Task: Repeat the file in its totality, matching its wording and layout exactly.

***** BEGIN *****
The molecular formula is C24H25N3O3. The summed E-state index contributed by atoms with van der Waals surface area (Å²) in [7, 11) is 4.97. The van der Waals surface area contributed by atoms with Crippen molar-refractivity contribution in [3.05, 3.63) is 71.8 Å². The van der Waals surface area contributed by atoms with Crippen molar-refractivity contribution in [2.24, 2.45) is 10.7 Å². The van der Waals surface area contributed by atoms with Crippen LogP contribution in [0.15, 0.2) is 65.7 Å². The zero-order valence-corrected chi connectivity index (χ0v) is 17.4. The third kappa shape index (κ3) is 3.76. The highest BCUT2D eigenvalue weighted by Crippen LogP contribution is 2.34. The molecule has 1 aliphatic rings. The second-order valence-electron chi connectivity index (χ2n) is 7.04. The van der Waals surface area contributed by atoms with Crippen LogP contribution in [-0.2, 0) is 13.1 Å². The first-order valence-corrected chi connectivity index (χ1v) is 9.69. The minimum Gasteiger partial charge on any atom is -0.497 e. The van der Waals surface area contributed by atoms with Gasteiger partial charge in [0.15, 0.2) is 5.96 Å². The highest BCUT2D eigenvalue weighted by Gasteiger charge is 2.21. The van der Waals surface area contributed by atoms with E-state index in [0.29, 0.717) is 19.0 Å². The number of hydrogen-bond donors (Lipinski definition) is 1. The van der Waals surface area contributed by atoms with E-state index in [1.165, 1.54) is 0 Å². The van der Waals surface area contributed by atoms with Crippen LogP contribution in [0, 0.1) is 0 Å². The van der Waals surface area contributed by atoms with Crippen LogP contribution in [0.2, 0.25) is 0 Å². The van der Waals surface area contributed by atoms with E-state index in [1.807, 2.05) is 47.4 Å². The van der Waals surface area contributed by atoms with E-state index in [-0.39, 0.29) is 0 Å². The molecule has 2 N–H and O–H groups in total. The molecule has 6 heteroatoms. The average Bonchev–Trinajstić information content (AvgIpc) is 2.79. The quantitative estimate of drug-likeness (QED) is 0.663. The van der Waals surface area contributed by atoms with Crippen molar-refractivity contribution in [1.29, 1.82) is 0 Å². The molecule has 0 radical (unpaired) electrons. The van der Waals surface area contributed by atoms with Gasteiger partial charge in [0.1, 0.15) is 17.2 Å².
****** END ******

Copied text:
The molecular formula is C24H25N3O3. The summed E-state index contributed by atoms with van der Waals surface area (Å²) in [7, 11) is 4.97. The van der Waals surface area contributed by atoms with Crippen molar-refractivity contribution in [3.05, 3.63) is 71.8 Å². The van der Waals surface area contributed by atoms with Crippen molar-refractivity contribution in [2.24, 2.45) is 10.7 Å². The van der Waals surface area contributed by atoms with Crippen LogP contribution in [0.15, 0.2) is 65.7 Å². The zero-order valence-corrected chi connectivity index (χ0v) is 17.4. The third kappa shape index (κ3) is 3.76. The highest BCUT2D eigenvalue weighted by Crippen LogP contribution is 2.34. The molecule has 1 aliphatic rings. The second-order valence-electron chi connectivity index (χ2n) is 7.04. The van der Waals surface area contributed by atoms with Crippen LogP contribution in [-0.2, 0) is 13.1 Å². The first-order valence-corrected chi connectivity index (χ1v) is 9.69. The minimum Gasteiger partial charge on any atom is -0.497 e. The van der Waals surface area contributed by atoms with Gasteiger partial charge in [0.15, 0.2) is 5.96 Å². The highest BCUT2D eigenvalue weighted by Gasteiger charge is 2.21. The van der Waals surface area contributed by atoms with E-state index in [0.29, 0.717) is 19.0 Å². The number of hydrogen-bond donors (Lipinski definition) is 1. The van der Waals surface area contributed by atoms with E-state index in [1.165, 1.54) is 0 Å². The van der Waals surface area contributed by atoms with Crippen LogP contribution in [0, 0.1) is 0 Å². The van der Waals surface area contributed by atoms with Crippen LogP contribution in [0.2, 0.25) is 0 Å². The van der Waals surface area contributed by atoms with E-state index in [1.807, 2.05) is 47.4 Å². The van der Waals surface area contributed by atoms with E-state index in [-0.39, 0.29) is 0 Å². The molecule has 2 N–H and O–H groups in total. The molecule has 6 heteroatoms. The average Bonchev–Trinajstić information content (AvgIpc) is 2.79. The quantitative estimate of drug-likeness (QED) is 0.663. The van der Waals surface area contributed by atoms with Crippen molar-refractivity contribution in [1.29, 1.82) is 0 Å². The molecule has 0 radical (unpaired) electrons. The van der Waals surface area contributed by atoms with Gasteiger partial charge in [0.1, 0.15) is 17.2 Å².